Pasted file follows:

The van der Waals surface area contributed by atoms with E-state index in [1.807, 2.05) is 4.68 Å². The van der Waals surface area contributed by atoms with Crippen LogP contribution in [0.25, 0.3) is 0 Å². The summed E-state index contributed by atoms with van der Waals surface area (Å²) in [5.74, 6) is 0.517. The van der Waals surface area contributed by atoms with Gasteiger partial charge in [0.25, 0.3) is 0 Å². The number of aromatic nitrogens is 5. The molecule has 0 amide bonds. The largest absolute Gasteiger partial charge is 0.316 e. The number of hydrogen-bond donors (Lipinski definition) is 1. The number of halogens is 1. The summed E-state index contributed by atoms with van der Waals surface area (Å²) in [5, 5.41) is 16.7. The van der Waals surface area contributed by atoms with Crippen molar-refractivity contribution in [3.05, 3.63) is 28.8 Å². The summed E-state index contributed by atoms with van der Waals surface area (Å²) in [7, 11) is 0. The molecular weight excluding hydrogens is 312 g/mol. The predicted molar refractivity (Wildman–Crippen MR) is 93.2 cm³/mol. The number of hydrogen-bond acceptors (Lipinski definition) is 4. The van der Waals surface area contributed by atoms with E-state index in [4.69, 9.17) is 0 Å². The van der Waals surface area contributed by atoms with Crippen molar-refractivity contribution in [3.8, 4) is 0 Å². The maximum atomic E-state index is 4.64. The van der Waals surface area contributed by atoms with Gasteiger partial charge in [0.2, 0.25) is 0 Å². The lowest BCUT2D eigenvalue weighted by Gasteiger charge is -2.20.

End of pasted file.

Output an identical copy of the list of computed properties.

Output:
The van der Waals surface area contributed by atoms with E-state index in [1.807, 2.05) is 4.68 Å². The van der Waals surface area contributed by atoms with Crippen LogP contribution in [0.25, 0.3) is 0 Å². The summed E-state index contributed by atoms with van der Waals surface area (Å²) in [5.74, 6) is 0.517. The van der Waals surface area contributed by atoms with Gasteiger partial charge in [0.25, 0.3) is 0 Å². The number of aromatic nitrogens is 5. The molecule has 0 amide bonds. The largest absolute Gasteiger partial charge is 0.316 e. The number of hydrogen-bond donors (Lipinski definition) is 1. The number of halogens is 1. The summed E-state index contributed by atoms with van der Waals surface area (Å²) in [5, 5.41) is 16.7. The van der Waals surface area contributed by atoms with Crippen molar-refractivity contribution in [3.05, 3.63) is 28.8 Å². The summed E-state index contributed by atoms with van der Waals surface area (Å²) in [7, 11) is 0. The molecular weight excluding hydrogens is 312 g/mol. The predicted molar refractivity (Wildman–Crippen MR) is 93.2 cm³/mol. The number of hydrogen-bond acceptors (Lipinski definition) is 4. The van der Waals surface area contributed by atoms with E-state index in [4.69, 9.17) is 0 Å². The van der Waals surface area contributed by atoms with Crippen molar-refractivity contribution in [3.8, 4) is 0 Å². The maximum atomic E-state index is 4.64. The van der Waals surface area contributed by atoms with Gasteiger partial charge in [0.2, 0.25) is 0 Å². The lowest BCUT2D eigenvalue weighted by Gasteiger charge is -2.20.